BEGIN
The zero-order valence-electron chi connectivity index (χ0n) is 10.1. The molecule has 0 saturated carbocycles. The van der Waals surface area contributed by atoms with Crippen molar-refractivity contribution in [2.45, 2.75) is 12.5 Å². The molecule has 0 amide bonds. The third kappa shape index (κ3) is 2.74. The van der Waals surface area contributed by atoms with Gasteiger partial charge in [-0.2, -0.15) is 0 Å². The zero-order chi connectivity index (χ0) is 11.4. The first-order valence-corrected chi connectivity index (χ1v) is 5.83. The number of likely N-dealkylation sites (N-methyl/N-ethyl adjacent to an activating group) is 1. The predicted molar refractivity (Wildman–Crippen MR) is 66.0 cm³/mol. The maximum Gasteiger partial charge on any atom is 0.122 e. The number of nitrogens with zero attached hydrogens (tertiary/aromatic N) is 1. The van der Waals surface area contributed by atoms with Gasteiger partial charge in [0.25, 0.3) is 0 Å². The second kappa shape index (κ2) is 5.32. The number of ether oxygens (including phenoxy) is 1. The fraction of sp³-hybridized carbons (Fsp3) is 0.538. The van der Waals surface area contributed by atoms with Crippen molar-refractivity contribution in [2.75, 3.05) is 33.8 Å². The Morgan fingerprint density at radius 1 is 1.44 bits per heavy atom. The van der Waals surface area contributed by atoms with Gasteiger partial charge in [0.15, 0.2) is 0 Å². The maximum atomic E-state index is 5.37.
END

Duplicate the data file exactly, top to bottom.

The zero-order valence-electron chi connectivity index (χ0n) is 10.1. The molecule has 0 saturated carbocycles. The van der Waals surface area contributed by atoms with Crippen molar-refractivity contribution in [2.45, 2.75) is 12.5 Å². The molecule has 0 amide bonds. The third kappa shape index (κ3) is 2.74. The van der Waals surface area contributed by atoms with Gasteiger partial charge in [-0.2, -0.15) is 0 Å². The zero-order chi connectivity index (χ0) is 11.4. The first-order valence-corrected chi connectivity index (χ1v) is 5.83. The number of likely N-dealkylation sites (N-methyl/N-ethyl adjacent to an activating group) is 1. The predicted molar refractivity (Wildman–Crippen MR) is 66.0 cm³/mol. The maximum Gasteiger partial charge on any atom is 0.122 e. The number of nitrogens with zero attached hydrogens (tertiary/aromatic N) is 1. The van der Waals surface area contributed by atoms with Gasteiger partial charge in [0.25, 0.3) is 0 Å². The second kappa shape index (κ2) is 5.32. The number of ether oxygens (including phenoxy) is 1. The fraction of sp³-hybridized carbons (Fsp3) is 0.538. The van der Waals surface area contributed by atoms with Crippen molar-refractivity contribution in [2.75, 3.05) is 33.8 Å². The Morgan fingerprint density at radius 1 is 1.44 bits per heavy atom. The van der Waals surface area contributed by atoms with Gasteiger partial charge in [0.15, 0.2) is 0 Å². The maximum atomic E-state index is 5.37.